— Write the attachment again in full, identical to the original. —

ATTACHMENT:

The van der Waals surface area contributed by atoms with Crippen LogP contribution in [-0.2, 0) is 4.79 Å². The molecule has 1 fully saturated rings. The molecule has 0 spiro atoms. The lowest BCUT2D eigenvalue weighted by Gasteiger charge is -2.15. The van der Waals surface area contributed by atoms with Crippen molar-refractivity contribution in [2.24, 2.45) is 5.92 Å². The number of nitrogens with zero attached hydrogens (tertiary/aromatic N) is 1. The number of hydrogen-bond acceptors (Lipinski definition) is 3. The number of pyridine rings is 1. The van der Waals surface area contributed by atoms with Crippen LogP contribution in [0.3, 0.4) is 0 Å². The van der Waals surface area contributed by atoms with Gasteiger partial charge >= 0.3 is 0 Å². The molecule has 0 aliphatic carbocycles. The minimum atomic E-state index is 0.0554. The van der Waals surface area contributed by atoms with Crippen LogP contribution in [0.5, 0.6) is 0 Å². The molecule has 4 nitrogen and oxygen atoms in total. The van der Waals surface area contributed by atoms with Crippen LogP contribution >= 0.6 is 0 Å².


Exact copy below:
The van der Waals surface area contributed by atoms with Crippen LogP contribution in [-0.2, 0) is 4.79 Å². The molecule has 1 fully saturated rings. The molecule has 0 spiro atoms. The lowest BCUT2D eigenvalue weighted by Gasteiger charge is -2.15. The van der Waals surface area contributed by atoms with Crippen molar-refractivity contribution in [2.24, 2.45) is 5.92 Å². The number of nitrogens with zero attached hydrogens (tertiary/aromatic N) is 1. The number of hydrogen-bond acceptors (Lipinski definition) is 3. The number of pyridine rings is 1. The van der Waals surface area contributed by atoms with Crippen LogP contribution in [0.3, 0.4) is 0 Å². The van der Waals surface area contributed by atoms with Gasteiger partial charge >= 0.3 is 0 Å². The molecule has 0 aliphatic carbocycles. The minimum atomic E-state index is 0.0554. The van der Waals surface area contributed by atoms with Crippen LogP contribution in [0.5, 0.6) is 0 Å². The molecule has 4 nitrogen and oxygen atoms in total. The van der Waals surface area contributed by atoms with Crippen LogP contribution >= 0.6 is 0 Å².